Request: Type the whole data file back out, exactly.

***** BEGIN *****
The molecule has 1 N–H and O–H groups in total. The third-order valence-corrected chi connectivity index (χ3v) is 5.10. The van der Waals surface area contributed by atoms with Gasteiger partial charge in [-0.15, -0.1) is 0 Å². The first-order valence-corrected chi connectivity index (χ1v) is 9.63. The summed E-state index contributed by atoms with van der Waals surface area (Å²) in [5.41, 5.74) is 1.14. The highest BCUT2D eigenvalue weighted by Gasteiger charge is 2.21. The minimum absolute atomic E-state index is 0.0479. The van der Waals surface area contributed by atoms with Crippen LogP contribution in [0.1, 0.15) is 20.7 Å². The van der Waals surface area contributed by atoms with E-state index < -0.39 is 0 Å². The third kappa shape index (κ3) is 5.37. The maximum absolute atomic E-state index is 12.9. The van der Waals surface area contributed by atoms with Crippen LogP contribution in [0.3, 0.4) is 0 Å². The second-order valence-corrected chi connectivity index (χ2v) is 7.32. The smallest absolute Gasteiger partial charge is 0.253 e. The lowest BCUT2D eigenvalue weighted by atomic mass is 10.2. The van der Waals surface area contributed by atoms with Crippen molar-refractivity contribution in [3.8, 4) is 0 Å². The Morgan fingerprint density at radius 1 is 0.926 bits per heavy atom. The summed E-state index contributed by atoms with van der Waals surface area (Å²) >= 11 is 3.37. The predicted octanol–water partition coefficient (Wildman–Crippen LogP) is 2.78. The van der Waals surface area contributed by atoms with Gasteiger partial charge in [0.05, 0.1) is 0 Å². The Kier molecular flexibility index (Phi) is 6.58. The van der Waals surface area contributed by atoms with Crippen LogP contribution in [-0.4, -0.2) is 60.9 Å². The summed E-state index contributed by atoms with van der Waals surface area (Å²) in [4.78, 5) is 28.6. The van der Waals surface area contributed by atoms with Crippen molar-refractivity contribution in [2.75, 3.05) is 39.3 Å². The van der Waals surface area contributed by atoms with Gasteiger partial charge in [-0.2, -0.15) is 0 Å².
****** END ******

The molecule has 1 N–H and O–H groups in total. The third-order valence-corrected chi connectivity index (χ3v) is 5.10. The van der Waals surface area contributed by atoms with Gasteiger partial charge in [-0.15, -0.1) is 0 Å². The first-order valence-corrected chi connectivity index (χ1v) is 9.63. The summed E-state index contributed by atoms with van der Waals surface area (Å²) in [5.41, 5.74) is 1.14. The highest BCUT2D eigenvalue weighted by Gasteiger charge is 2.21. The minimum absolute atomic E-state index is 0.0479. The van der Waals surface area contributed by atoms with Crippen LogP contribution in [0.1, 0.15) is 20.7 Å². The van der Waals surface area contributed by atoms with E-state index < -0.39 is 0 Å². The third kappa shape index (κ3) is 5.37. The maximum absolute atomic E-state index is 12.9. The van der Waals surface area contributed by atoms with Crippen LogP contribution in [0.3, 0.4) is 0 Å². The second-order valence-corrected chi connectivity index (χ2v) is 7.32. The smallest absolute Gasteiger partial charge is 0.253 e. The lowest BCUT2D eigenvalue weighted by atomic mass is 10.2. The van der Waals surface area contributed by atoms with Crippen molar-refractivity contribution in [3.8, 4) is 0 Å². The Morgan fingerprint density at radius 1 is 0.926 bits per heavy atom. The summed E-state index contributed by atoms with van der Waals surface area (Å²) >= 11 is 3.37. The predicted octanol–water partition coefficient (Wildman–Crippen LogP) is 2.78. The van der Waals surface area contributed by atoms with Gasteiger partial charge in [0.05, 0.1) is 0 Å². The Kier molecular flexibility index (Phi) is 6.58. The van der Waals surface area contributed by atoms with Crippen LogP contribution in [-0.4, -0.2) is 60.9 Å². The summed E-state index contributed by atoms with van der Waals surface area (Å²) in [4.78, 5) is 28.6. The van der Waals surface area contributed by atoms with Crippen molar-refractivity contribution in [2.75, 3.05) is 39.3 Å². The van der Waals surface area contributed by atoms with Gasteiger partial charge in [-0.2, -0.15) is 0 Å².